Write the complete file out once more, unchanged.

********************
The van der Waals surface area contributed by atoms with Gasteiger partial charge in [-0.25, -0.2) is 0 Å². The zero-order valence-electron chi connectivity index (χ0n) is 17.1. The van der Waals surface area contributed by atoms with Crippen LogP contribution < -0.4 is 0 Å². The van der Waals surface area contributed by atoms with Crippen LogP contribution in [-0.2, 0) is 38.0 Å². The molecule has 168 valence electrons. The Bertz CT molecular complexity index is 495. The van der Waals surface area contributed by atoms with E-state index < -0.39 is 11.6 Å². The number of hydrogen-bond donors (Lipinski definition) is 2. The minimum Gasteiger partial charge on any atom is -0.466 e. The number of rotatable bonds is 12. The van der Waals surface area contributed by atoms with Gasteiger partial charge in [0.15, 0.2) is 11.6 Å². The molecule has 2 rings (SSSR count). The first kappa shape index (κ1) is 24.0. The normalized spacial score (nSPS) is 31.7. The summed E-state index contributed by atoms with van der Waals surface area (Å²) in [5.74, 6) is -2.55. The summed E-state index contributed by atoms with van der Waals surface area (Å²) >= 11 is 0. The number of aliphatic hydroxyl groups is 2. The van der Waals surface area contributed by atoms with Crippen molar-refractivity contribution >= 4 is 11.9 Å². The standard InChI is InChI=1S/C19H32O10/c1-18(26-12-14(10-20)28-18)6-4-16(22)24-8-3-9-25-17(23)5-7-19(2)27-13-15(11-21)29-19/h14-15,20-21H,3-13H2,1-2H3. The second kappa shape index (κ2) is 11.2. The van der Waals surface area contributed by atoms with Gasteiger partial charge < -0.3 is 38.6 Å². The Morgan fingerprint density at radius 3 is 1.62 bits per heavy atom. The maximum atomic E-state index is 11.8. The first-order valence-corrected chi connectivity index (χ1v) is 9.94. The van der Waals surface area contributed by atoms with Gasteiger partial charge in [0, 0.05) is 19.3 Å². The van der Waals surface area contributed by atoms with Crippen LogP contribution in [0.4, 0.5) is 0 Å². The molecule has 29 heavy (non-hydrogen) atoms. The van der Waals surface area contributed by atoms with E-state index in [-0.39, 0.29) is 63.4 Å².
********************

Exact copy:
The van der Waals surface area contributed by atoms with Gasteiger partial charge in [-0.25, -0.2) is 0 Å². The zero-order valence-electron chi connectivity index (χ0n) is 17.1. The van der Waals surface area contributed by atoms with Crippen LogP contribution < -0.4 is 0 Å². The van der Waals surface area contributed by atoms with Crippen LogP contribution in [-0.2, 0) is 38.0 Å². The molecule has 168 valence electrons. The Bertz CT molecular complexity index is 495. The van der Waals surface area contributed by atoms with E-state index < -0.39 is 11.6 Å². The number of hydrogen-bond donors (Lipinski definition) is 2. The minimum Gasteiger partial charge on any atom is -0.466 e. The number of rotatable bonds is 12. The van der Waals surface area contributed by atoms with Gasteiger partial charge in [0.15, 0.2) is 11.6 Å². The molecule has 2 rings (SSSR count). The first kappa shape index (κ1) is 24.0. The normalized spacial score (nSPS) is 31.7. The summed E-state index contributed by atoms with van der Waals surface area (Å²) in [5.74, 6) is -2.55. The summed E-state index contributed by atoms with van der Waals surface area (Å²) >= 11 is 0. The number of aliphatic hydroxyl groups is 2. The van der Waals surface area contributed by atoms with Crippen molar-refractivity contribution >= 4 is 11.9 Å². The standard InChI is InChI=1S/C19H32O10/c1-18(26-12-14(10-20)28-18)6-4-16(22)24-8-3-9-25-17(23)5-7-19(2)27-13-15(11-21)29-19/h14-15,20-21H,3-13H2,1-2H3. The second kappa shape index (κ2) is 11.2. The van der Waals surface area contributed by atoms with Gasteiger partial charge < -0.3 is 38.6 Å². The Morgan fingerprint density at radius 3 is 1.62 bits per heavy atom. The maximum atomic E-state index is 11.8. The first-order valence-corrected chi connectivity index (χ1v) is 9.94. The van der Waals surface area contributed by atoms with Gasteiger partial charge in [0, 0.05) is 19.3 Å². The van der Waals surface area contributed by atoms with Crippen LogP contribution in [0.4, 0.5) is 0 Å². The molecule has 29 heavy (non-hydrogen) atoms. The van der Waals surface area contributed by atoms with E-state index in [-0.39, 0.29) is 63.4 Å².